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New Book Chronicles Idaho's Snake River Water Fight

Jim Jones

Before he was a member of the Idaho Supreme Court, Jim Jones was part of the biggest water fight in the Gem State’s modern history. Jones has a new book out that chronicles that time.

Jones was elected to the first of two terms as Idaho Attorney general in 1982. Not long after he started the job, the Idaho Supreme Court issued a decision that reversed 30 years of policy and essentially gave Idaho Power priority of control over much of the water in the Snake River.

What followed was a fight between the state, led in part by Jones, the power company, and water users on the Snake. At issue was who controlled thousands of water rights on the river. It led to the Snake River Adjudication, a 27-year process of sifting through almost 160,000 water right cases.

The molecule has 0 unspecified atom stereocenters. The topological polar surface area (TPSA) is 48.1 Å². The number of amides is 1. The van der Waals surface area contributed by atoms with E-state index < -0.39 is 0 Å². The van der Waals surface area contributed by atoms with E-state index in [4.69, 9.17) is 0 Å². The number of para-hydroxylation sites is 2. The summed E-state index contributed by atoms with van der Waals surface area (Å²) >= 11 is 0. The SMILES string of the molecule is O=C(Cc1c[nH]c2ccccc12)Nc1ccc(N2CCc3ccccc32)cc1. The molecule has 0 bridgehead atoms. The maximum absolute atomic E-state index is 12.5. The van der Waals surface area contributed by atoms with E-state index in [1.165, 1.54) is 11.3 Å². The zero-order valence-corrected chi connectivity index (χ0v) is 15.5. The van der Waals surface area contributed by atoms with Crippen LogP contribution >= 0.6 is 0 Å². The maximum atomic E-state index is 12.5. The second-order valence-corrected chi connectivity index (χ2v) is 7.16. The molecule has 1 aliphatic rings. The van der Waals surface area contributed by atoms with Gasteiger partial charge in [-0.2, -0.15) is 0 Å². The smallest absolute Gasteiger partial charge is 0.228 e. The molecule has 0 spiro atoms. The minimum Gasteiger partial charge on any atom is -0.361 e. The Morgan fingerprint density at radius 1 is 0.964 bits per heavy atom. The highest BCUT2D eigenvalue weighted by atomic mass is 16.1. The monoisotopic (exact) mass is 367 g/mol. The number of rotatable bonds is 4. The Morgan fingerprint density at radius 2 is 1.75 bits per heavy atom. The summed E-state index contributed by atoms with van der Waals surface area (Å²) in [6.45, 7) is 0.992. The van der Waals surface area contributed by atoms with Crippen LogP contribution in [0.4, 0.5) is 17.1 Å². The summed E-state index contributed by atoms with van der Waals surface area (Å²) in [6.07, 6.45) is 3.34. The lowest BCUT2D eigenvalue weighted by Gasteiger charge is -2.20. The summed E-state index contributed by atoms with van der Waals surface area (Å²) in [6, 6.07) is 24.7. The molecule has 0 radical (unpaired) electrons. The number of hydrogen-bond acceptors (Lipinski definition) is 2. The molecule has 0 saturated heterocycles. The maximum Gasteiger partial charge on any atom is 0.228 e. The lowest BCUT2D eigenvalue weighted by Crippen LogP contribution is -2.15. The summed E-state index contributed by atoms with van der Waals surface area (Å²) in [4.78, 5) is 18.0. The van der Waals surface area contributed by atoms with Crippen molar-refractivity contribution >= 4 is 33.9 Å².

Jones sat down to talk about his book, “A Little Dam Problem,” that chronicles his personal journey through the original water fight. He says he didn’t realize water rights were going to define his time as Attorney General.

Jones says even though he’s retired, he has a lot of irons in the fire. He’s not only working at a local law firm, he’s also writing four more books, including one based on his experience in Vietnam in 1968-9.

Support for environmental reporting on Boise State Public Radio comes in part from the Larry & Pam Cardinale Preservation Fund.

Find Samantha Wright on Twitter @samwrightradio

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As Senior Producer of our live daily talk show Idaho Matters, I’m able to indulge my love of storytelling and share all kinds of information (I was probably a Town Crier in a past life). My career has allowed me to learn something new everyday and to share that knowledge with all my friends on the radio.

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